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Implement Schnorr signatures #212

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merged 1 commit into from Aug 3, 2015

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commented Feb 13, 2015

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@sipa sipa changed the title Implement Schnorr signatures + batch verification [WIP] Implement Schnorr signatures + batch verification Feb 13, 2015

@sipa sipa force-pushed the sipa:schnorr3 branch from a1a8231 to 3faad3b Mar 2, 2015

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commented Mar 2, 2015

Rebased.

@sipa sipa force-pushed the sipa:schnorr3 branch from 3faad3b to 514fa79 Mar 2, 2015

@sipa sipa force-pushed the sipa:schnorr3 branch from 514fa79 to 8fcf74b Apr 23, 2015

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commented Apr 23, 2015

Rebased.

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commented Apr 23, 2015

TODO: use context to store the batch multipliers

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commented Apr 27, 2015

This is awesome, as Schnorr signatures are dead easy to understand.
But, for what purpose have they been added?

(just curious)

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commented Apr 27, 2015

They have not been added yet :)

@sipa sipa force-pushed the sipa:schnorr3 branch from 8fcf74b to 5bd0eb9 May 1, 2015

@sipa sipa force-pushed the sipa:schnorr3 branch 2 times, most recently from a446e0f to 0ab0b47 Jun 22, 2015

@sipa sipa changed the title [WIP] Implement Schnorr signatures + batch verification Implement Schnorr signatures Jun 22, 2015

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commented Jun 22, 2015

Separated batch validation into a separate branch. This pull request should be usable. Question for reviewers:

  • Enable Schnorr code by default, or hide behind a compile flag (and perhaps move to a separate include/.h file)?

@sipa sipa force-pushed the sipa:schnorr3 branch 2 times, most recently from af94dbd to 71d3db6 Jun 25, 2015

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commented Jul 1, 2015

@gmaxwell Added multiparty signing API.

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commented Jul 1, 2015

I'm a bit concerned about using secp256k1_nonce_function_default. If you sign the same message in both ECDSA and Schnorr with the same nonce, it is possible to recover the secret key from the two signatures. So I think by default Schnorr should use a slightly different noncegen function.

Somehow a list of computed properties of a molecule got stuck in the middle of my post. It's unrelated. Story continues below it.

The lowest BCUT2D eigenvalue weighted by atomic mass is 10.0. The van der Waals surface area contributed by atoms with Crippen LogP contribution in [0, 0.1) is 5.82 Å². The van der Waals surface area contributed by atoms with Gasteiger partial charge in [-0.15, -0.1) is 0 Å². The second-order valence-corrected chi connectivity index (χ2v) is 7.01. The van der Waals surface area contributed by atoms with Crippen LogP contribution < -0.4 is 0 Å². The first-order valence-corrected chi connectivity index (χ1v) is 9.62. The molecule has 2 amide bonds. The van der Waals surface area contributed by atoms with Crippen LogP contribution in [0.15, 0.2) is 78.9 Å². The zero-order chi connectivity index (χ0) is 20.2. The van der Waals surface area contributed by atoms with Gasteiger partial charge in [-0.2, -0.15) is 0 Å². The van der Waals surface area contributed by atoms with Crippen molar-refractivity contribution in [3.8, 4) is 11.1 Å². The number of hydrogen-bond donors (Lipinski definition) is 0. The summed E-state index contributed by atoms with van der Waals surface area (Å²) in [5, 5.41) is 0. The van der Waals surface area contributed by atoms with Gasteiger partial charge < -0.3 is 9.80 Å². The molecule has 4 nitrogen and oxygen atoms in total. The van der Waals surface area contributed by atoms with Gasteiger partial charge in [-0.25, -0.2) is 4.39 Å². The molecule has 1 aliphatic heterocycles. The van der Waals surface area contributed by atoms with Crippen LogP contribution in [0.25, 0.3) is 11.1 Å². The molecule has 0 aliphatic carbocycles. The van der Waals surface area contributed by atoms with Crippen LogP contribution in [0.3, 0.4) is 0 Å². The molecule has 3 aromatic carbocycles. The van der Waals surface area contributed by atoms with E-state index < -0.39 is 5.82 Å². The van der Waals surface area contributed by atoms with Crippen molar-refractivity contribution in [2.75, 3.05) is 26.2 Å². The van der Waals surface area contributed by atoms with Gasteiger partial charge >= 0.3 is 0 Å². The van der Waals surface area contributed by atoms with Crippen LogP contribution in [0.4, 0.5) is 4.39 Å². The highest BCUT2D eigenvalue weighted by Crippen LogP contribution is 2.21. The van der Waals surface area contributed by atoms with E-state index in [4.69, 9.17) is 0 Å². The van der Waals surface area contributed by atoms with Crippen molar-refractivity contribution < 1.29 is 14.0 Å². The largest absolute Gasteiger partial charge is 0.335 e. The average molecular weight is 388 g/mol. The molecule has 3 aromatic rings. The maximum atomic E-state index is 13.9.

Edit: Oh, I'm being stupid, in Schnorr the messagehash has R inside of it while with ECDSA it does not. So you'd have to do this very deliberately.

Edit2: No, I was right the first time :). Regardless of message-hash, two signatures with the same key/nonce represent two equations in two unknowns.

secp256k1_fe_normalize(&Ra.y);
if (secp256k1_fe_is_odd(&Ra.y)) {
secp256k1_scalar_negate(&n, &n);
}

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Can you add a comment above this block explaining that forcing the parity of y allows batch verification (and is part of the definition of Schnorr signatures), at the cost of making inversion-free validation impossible?

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commented Jul 2, 2015

@apoelstra You're not being stupid, I think.

k is the secret nonce, r is R's x coordinate, m is the message, x is the private key, h = H(m || r). x and k are unknown to an attacker.

ECDSA: s_ecdsa * k = m + r * x
Schnorr: s_schnorr = k - h * x

Or:
ECDSA: k = (m + r * x) / s_ecdsa
Schnorr: k = s_schnorr + h * x

So:
(m + r * x) / s_ecdsa = s_schnorr + h * x

So:
x = (s_schnorr - m/s_ecdsa) / (r/s_ecdsa - h)

@sipa sipa force-pushed the sipa:schnorr3 branch from 71d3db6 to b458e1e Jul 2, 2015

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commented Jul 2, 2015

Fixed the problem listed above by xoring the name of the signature algorithm into the message.

Added a rationale for the choice of full R validation and implicit even y.

@sipa sipa force-pushed the sipa:schnorr3 branch 2 times, most recently from 6fcf944 to 4ff8567 Jul 2, 2015

@sipa sipa force-pushed the sipa:schnorr3 branch from 4ff8567 to 255401b Jul 10, 2015

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commented Jul 10, 2015

Rebased on top of #269 and passing the signature algorithm name into the PRNG, to avoid the issue @apoelstra found above.

@sipa sipa force-pushed the sipa:schnorr3 branch from 255401b to 9bbb77d Jul 24, 2015

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commented Jul 24, 2015

Rebased on top of new #269 and #282, and made compilation of Schnorr code optional (with API defined in a separate header).

@theuni Any comments on the module approach here?

@sipa sipa force-pushed the sipa:schnorr3 branch from 9bbb77d to 0d11b3c Jul 24, 2015

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commented Jul 27, 2015

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commented Jul 27, 2015

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commented Jul 28, 2015

@sipa There's no way to tell if it's installed without preprocessing though, you'd just "#include secp256k1_schnorr.h" and hope for the best.

I took a quick stab at it here: https://github.com/theuni/secp256k1/tree/212

If you decide to go this route, since the config details become part of the api, we'd need to namespace/cleanup their values.

Of course, you could also just take a subset of this and only expose the module details, leaving the rest as it is.

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commented Jul 28, 2015

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commented Jul 28, 2015

@sipa Because when you 'apt-get install libgmp', you know you can "#include <gmp.h>". But if I apt-get install libsecp256k1, I have no idea what it contains. Using the existence of a file is shaky at best, as it'd be very easy to hit the system file in /usr/include when building against another or a cross build.

No problem if you don't want to expose implementation details, but I still think the user needs some explicit way to know what optional apis are available.

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commented Jul 28, 2015